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Protecting the public from unqualified family law practitioners | Sarah Boulby

Wednesday, November 25, 2020 @ 2:43 PM | By Sarah Boulby


Sarah Boulby %>
Sarah Boulby
The Toronto Lawyers Association (TLA) does not support the proposal of the Family Law Working Group to establish a new profession of family legal services provider (FLSP). In part one, I discussed TLA’s view that this proposal will not be able to advance access to justice, may cause actual harm as currently constituted and will divert precious resources from other, more pressing access to justice issues.

Part two will address, in detail, one reason why the TLA does not support the creation of the new profession: the fundamental obligation of the Law Society of Ontario (LSO) to protect the public from unqualified practitioners.

The LSO’s consultation paper on the family legal services provider (FLSP) offers a good review of the many areas of knowledge required to practise family law, including advocacy skills, contract drafting skills and negotiation skills, as well as knowledge of substantive areas of law including: family law legislation, rules, and regulations; contract law; real property law; corporate law; restitution; income tax; evidence and so on.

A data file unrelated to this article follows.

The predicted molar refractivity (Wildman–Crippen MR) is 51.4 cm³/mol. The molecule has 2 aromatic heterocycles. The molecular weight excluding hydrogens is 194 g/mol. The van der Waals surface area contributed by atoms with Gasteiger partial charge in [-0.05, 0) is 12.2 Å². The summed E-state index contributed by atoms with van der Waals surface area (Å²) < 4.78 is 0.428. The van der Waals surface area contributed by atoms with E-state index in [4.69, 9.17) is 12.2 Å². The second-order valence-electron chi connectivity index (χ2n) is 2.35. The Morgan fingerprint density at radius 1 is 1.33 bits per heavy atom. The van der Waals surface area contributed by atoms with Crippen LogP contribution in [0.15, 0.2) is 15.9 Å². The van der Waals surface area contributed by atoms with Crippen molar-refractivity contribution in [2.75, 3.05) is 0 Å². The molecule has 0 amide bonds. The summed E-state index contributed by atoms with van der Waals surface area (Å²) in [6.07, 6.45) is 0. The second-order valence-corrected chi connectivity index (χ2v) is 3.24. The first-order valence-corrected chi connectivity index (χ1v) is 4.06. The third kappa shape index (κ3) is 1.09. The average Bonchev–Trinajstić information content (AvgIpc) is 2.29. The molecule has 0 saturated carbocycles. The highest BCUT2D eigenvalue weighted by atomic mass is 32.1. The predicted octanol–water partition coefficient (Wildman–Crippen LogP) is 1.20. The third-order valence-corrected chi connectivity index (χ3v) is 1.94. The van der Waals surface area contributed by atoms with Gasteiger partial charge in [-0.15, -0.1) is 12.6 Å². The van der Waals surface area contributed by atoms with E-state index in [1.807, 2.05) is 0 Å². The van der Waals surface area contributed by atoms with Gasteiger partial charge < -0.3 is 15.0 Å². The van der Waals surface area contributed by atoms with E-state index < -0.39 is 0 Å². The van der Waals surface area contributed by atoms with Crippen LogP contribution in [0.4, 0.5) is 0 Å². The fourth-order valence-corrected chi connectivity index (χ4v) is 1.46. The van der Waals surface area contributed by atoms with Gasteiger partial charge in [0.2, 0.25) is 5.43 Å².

While access to justice issues in family law may be more pressing than other areas of law, the FLSP proposal must be balanced against the fact that family law is one of the most complex areas of law. The consultation paper proposes that the FLSP practise most areas of family law. That is, that these providers advise clients on their rights, negotiate and draft contracts, argue motions, including motions for summary judgment and conduct trials.

There are narrow restrictions, but these providers are to be licensed to act in parenting disputes, and to deal with valuable assets including private businesses, RRSPs, matrimonial homes and other property. This goes far beyond what was proposed in Justice Annemarie Bonkalo’s “Family Legal Services Review” (the Bonkalo Report), which recommended that paralegals for example be restricted from acting in cases involving property and spousal support, as well as being restricted from representing clients at trials and from drafting domestic contracts “except where they are the result of mediated negotiations and are drafted in conformity with a mediated agreement.”

All licensed lawyers in Ontario must learn the basic principles of family law legislation and jurisprudence, which is a required part of the curriculum for the bar examination. Practising family law requires knowledge of other substantive areas of law that form a core part of a law school education including contract law, business organizations, tax law, bankruptcy law and criminal law.

What may appear to be simple tasks, such as preparing a financial statement for the purposes of determining support and equalization, require broad legal knowledge. The lawyer needs to identify the assets (including contingent assets), understand the nature of ownership of the assets and identify taxes and other contingent liabilities. The lawyer needs to understand how income is calculated for support law purposes for salaried individuals and those who own closely held corporations, which include a large share of small business owners in this province.